There are four recognized subspecies of Common Scoter, each with unique characteristics:

1. M.

n. americana: This subspecies is found in North America, and it is the largest of all the subspecies.

Males have a larger bill than other subspecies. 2.

M. n.

nigra: Found across the European continent, this subspecies has a darker bill than subspecies from other regions. 3.

M. n.

americana: This subspecies is found in eastern Asia, from northern Japan to the Kamchatka Peninsula. It has a larger and broader bill than other subspecies.

4. M.

n. velox: Found in western Asia, this subspecies has a smaller bill compared to other subspecies.

Related Species

The Common Scoter has three close relatives that belong to the same genus, which are the Surf Scoter, Velvet Scoter, and the White-winged Scoter. All four species have similar behaviors, feeding habits, and habitats.

Historical Changes to Distribution

Historical changes have had significant impacts on the distribution of the Common Scoter. One significant factor affecting the distribution of this bird is climate change.

During the last Ice Age, the Common Scoter was confined to small refugia in the southern coast of Europe. After the ice receded, the Common Scoter expanded its distribution to the North and East, eventually colonizing the areas where they currently occur.

Human activities, such as logging and agriculture, have also had significant impacts on the distribution of this species. The increased use of pesticides has led to the decline of breeding populations in some regions.

In addition, human disturbance during the breeding season has led to a decrease in reproductive success for many populations.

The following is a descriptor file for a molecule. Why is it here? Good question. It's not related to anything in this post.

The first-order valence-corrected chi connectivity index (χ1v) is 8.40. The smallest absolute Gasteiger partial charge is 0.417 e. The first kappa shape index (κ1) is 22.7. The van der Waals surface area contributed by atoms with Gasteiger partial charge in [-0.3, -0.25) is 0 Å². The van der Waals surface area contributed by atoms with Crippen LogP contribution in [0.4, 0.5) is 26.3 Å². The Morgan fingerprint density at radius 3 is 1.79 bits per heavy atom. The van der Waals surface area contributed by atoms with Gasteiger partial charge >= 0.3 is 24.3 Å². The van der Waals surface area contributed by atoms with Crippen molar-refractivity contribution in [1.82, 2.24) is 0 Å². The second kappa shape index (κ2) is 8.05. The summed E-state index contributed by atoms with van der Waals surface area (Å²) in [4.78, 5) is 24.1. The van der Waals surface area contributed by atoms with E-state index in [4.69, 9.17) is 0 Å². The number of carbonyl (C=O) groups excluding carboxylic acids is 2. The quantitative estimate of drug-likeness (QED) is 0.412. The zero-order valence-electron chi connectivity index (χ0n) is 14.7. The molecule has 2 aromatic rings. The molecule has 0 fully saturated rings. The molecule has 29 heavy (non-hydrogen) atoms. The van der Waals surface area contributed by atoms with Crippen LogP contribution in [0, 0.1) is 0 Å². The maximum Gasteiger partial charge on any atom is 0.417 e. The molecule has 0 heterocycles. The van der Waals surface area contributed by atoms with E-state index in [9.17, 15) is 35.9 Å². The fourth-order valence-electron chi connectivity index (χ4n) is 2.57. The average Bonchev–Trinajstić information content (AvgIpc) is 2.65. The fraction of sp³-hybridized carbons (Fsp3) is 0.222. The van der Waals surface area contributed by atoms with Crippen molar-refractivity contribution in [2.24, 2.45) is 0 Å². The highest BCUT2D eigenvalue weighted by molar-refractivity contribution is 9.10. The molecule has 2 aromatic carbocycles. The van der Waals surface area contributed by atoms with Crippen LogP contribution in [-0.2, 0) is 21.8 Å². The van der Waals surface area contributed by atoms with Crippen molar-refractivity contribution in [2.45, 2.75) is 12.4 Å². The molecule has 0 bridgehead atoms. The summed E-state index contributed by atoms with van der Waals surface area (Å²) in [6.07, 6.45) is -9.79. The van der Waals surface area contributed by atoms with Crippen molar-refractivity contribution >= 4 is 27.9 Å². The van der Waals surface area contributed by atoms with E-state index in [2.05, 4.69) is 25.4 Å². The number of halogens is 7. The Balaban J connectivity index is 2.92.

The Common Scoter is a fascinating species with a complex systematics history, geographic variations, different subspecies, and close relatives. Changes in the distribution of this species have been influenced by different factors, including climate change and human activities.

Understanding these factors and their impact on the distribution of the Common Scoter is crucial for its conservation and management.


Common Scoters are primarily marine birds that inhabit the coastal waters of the Northern Hemisphere. During the breeding season, they prefer to nest near freshwater lakes, marshes, and rivers in northern boreal forests.

They particularly prefer areas with an abundance of trees for nesting and breeding. During the non-breeding season, the Common Scoter moves to marine habitats such as inshore coastal waters, bays, estuaries, and harbors.

These areas provide an abundant food source of mollusks, crustaceans, and aquatic invertebrates, which are all part of their winter diet.

Movements and Migration

Common Scoters are migratory birds, and during the fall months, they begin moving towards their wintering grounds. Some of these birds fly very long distances, with some traveling over several thousand kilometers.

Most of the Common Scoters that breed in Siberia winter in East Asia and the Pacific. During migration, Common Scoters fly in flocks, and this social behavior provides benefits such as increased feeding opportunities and predator avoidance.

Predators such as eagles, moles, and foxes pose a significant threat to the survival of Common Scoters. During the wintering period, Common Scoters adapt to the different environments that they occupy.

They remain near the coast, as it provides a stable source of food. Common Scoters are diving birds, and their diving behavior supports their wintering survival.

They dive to depths of 20m or more, and can hold their breath for up to 45 seconds in search of food. In the spring, the Common Scoter returns to its breeding grounds and begins the nesting process.